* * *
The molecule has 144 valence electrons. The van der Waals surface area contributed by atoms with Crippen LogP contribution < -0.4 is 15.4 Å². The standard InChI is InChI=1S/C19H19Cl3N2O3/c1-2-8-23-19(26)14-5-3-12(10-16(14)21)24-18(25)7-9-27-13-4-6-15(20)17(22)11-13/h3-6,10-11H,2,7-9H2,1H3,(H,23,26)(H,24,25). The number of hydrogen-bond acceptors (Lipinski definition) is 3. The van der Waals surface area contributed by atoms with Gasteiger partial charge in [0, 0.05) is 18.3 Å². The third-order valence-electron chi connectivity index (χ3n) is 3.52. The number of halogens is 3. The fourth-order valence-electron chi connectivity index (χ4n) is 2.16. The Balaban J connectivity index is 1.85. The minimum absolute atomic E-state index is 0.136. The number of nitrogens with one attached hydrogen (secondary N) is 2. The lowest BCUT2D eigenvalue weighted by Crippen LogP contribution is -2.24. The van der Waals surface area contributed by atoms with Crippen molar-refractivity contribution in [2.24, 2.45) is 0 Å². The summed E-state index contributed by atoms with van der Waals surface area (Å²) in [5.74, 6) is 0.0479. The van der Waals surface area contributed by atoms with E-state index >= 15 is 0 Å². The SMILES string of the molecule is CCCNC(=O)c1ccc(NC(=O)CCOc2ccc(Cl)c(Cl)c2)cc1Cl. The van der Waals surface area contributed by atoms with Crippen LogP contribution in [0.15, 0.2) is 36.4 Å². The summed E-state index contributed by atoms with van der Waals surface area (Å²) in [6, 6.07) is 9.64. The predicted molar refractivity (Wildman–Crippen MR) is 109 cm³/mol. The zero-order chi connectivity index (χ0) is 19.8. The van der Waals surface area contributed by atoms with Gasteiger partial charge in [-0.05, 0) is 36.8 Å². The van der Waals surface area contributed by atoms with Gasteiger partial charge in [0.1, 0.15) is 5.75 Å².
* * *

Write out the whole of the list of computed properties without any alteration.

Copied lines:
The molecule has 144 valence electrons. The van der Waals surface area contributed by atoms with Crippen LogP contribution < -0.4 is 15.4 Å². The standard InChI is InChI=1S/C19H19Cl3N2O3/c1-2-8-23-19(26)14-5-3-12(10-16(14)21)24-18(25)7-9-27-13-4-6-15(20)17(22)11-13/h3-6,10-11H,2,7-9H2,1H3,(H,23,26)(H,24,25). The number of hydrogen-bond acceptors (Lipinski definition) is 3. The van der Waals surface area contributed by atoms with Gasteiger partial charge in [0, 0.05) is 18.3 Å². The third-order valence-electron chi connectivity index (χ3n) is 3.52. The number of halogens is 3. The fourth-order valence-electron chi connectivity index (χ4n) is 2.16. The Balaban J connectivity index is 1.85. The minimum absolute atomic E-state index is 0.136. The number of nitrogens with one attached hydrogen (secondary N) is 2. The lowest BCUT2D eigenvalue weighted by Crippen LogP contribution is -2.24. The van der Waals surface area contributed by atoms with Crippen molar-refractivity contribution in [2.24, 2.45) is 0 Å². The summed E-state index contributed by atoms with van der Waals surface area (Å²) in [5.74, 6) is 0.0479. The van der Waals surface area contributed by atoms with E-state index >= 15 is 0 Å². The SMILES string of the molecule is CCCNC(=O)c1ccc(NC(=O)CCOc2ccc(Cl)c(Cl)c2)cc1Cl. The van der Waals surface area contributed by atoms with Crippen LogP contribution in [0.15, 0.2) is 36.4 Å². The summed E-state index contributed by atoms with van der Waals surface area (Å²) in [6, 6.07) is 9.64. The predicted molar refractivity (Wildman–Crippen MR) is 109 cm³/mol. The zero-order chi connectivity index (χ0) is 19.8. The van der Waals surface area contributed by atoms with Gasteiger partial charge in [-0.05, 0) is 36.8 Å². The van der Waals surface area contributed by atoms with Gasteiger partial charge in [0.1, 0.15) is 5.75 Å².